Years later, Kyra would find herself living in London and attending the Cordon Bleu. Eventually, she would go on to open her own cooking school in Dallas, receive an award for her contributions to French cooking, serve 10 years as a food stylist and contributing writer to the Food Section of the Dallas Morning News and edit four cookbooks.

She is a long-time volunteer for the Jewish Family Service and the National Council of Jewish Women, Greater Dallas Section, among other worthy causes. As a collaborator with the Senior Hunger Action Team of the Dallas Coalition for Hunger Solutions, Kyra helped write the curriculum for the innovative outreach project, Eating Well is a SNAP! This program teaches seniors how to eat healthily and deliciously on a limited income. She is the lead trainer and an active member of the volunteer Speaker’s Bureau that presents this program all over Dallas County.

Kyra’s daughter likes to say that her mother won’t be happy until she’s fed the world! Her mom’s been on this mission for decades and, luckily, shows no signs of ending her pursuit anytime soon.

This piece was written and contributed to the blog by Wyonella Henderson-Greene, Coalition Coordinator of the Dallas Coalition for Hunger Solutions

 

Dallas Elected Officials Get on the Bus to DRIVE AWAY Senior Hunger!

The Senior Hunger Action Team of the Dallas Coalition for Hunger Solutions recently invited area elected officials to learn about the problem of senior hunger up close. These special guests visited different programs in our community focused on addressing this critical issue during a bus tour that started at the VNA Haggerty Center, continued to the North Texas Food Bank, and concluded at the Concord Senior Center.

In Dallas County more than 20,000 seniors live in poverty, putting them at high risk for food insecurity. Seniors on limited budgets often find it challenging to regularly obtain nutritious food. Not having adequate nutrition makes it harder for seniors to stay healthy or successfully manage chronic health conditions, imperiling their independence and quality of life, and straining the health care system.Programs such as senior congregate meals, Commodity Supplemental Food Program (CSFP), Supplemental Nutrition Assistance Program (SNAP) and Meals on Wheels play a key role in providing access to healthy food for seniors.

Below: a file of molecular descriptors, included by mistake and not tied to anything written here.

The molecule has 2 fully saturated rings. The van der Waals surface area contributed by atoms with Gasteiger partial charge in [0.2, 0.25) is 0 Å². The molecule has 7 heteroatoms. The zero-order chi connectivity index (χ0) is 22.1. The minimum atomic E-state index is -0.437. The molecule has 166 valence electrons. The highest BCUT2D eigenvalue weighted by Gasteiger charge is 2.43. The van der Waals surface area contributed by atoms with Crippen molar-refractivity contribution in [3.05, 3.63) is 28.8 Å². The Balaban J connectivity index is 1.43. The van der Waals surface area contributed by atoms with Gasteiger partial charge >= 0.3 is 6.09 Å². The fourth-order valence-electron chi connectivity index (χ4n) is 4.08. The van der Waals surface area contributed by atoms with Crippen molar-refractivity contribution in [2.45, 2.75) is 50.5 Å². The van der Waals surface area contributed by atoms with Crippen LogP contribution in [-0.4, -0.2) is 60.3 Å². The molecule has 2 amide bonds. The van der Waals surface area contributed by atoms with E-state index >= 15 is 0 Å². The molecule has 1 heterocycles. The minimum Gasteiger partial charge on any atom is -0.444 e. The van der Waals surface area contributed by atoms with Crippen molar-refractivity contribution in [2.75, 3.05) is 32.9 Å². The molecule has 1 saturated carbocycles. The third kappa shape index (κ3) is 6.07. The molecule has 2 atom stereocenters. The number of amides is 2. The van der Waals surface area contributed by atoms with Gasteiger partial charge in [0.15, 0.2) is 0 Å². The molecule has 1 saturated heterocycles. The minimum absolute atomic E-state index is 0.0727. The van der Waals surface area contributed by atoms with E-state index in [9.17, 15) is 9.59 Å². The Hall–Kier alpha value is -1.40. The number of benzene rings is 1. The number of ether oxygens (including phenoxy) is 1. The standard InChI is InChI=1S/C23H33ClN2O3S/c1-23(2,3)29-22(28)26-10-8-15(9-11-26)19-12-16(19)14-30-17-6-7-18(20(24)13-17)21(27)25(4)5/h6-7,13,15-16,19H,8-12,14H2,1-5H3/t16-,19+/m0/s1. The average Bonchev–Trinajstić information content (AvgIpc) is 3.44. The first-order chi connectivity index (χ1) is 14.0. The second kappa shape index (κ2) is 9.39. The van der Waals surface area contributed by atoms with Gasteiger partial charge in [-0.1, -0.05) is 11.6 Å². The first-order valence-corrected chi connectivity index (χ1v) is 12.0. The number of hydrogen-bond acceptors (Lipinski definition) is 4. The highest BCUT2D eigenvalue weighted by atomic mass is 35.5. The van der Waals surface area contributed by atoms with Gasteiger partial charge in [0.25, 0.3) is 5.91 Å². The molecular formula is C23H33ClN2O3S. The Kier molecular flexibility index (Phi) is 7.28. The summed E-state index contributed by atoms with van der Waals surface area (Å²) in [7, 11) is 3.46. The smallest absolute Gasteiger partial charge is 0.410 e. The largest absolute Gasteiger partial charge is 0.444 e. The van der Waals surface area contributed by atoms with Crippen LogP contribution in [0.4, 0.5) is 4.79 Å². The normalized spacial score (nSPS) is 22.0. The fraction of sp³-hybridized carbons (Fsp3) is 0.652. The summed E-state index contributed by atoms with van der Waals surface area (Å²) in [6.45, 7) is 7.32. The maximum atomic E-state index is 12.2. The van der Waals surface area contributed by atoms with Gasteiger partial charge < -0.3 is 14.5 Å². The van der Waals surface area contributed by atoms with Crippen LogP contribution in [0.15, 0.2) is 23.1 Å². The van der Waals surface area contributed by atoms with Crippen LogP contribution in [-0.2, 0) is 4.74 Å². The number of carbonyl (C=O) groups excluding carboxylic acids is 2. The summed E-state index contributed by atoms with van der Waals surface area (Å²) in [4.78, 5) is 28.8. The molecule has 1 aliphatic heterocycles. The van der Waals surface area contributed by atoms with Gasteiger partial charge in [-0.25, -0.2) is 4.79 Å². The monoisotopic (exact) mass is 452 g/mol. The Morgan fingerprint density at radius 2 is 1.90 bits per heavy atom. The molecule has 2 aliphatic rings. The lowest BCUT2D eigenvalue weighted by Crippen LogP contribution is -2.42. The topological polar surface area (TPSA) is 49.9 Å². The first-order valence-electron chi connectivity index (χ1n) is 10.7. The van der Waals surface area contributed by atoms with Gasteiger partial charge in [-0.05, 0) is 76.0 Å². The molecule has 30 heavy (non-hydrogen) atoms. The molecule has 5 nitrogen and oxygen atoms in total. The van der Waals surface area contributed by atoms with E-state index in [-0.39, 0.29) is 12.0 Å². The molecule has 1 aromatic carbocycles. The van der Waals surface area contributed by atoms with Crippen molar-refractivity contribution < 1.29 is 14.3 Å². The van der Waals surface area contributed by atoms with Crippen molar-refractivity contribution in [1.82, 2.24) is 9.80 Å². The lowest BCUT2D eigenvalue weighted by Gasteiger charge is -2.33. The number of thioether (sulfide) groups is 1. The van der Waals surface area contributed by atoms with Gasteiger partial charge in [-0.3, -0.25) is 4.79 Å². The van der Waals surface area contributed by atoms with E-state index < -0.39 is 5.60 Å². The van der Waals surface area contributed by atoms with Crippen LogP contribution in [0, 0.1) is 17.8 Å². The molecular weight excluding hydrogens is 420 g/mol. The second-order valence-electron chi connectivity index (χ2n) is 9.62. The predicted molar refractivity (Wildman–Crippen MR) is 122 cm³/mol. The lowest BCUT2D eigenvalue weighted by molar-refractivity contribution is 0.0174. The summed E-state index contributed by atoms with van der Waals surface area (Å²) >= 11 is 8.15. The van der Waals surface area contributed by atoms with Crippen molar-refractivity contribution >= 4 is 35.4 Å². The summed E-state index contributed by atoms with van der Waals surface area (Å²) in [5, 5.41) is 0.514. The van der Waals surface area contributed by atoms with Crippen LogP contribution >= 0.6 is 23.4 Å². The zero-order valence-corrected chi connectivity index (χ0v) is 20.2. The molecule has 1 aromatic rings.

Dallas City Council Members Casey Thomas II and Kevin Felder and representatives of State Senator Royce West, Dallas County Commissioner Elba Garcia and Congresswoman Eddie Bernice Johnson had the opportunity to visit several locations to help them better understand how each of these programs serves the seniors in their districts. The Senior Source CEO Cortney Nicolato, North Texas Food Bank CEO Trisha Cunningham, Zach Thompson, Director of Dallas County Health and Human Services and VNA President/CEO Katherine Krause pressed these policy makers to improve and increase access to these programs that help seniors. Dallas County Judge Clay Jenkins, a long time champion in the fight against senior hunger, helped rally support.

The Dallas Coalition for Hunger Solutions brings together organizations and individuals committed to empowering residents of Dallas County to gain equal access to healthy food. The Senior Hunger Action Team, one of five Coalition Action Teams, unites organizations concerned about senior hunger. The Action Team members collaborating on Get on the Bus! included the City of Dallas Senior Services Program, Dallas Area Agency on Aging, Dallas County Older Adult Services, the North Texas Food Bank, The Senior Source, the Texas Hunger Initiative and VNA Meals on Wheels.

Check out North Texas Food Bank’s Facebook page for video coverage of remarks by elected officials, organizational leaders and seniors at Concord Senior Center about the importance of senior nutrition programs, including the Concord Senior Center’s congregate meals program.

This piece was written and contributed to the blog by Wyonella Henderson-Greene, Coalition Coordinator.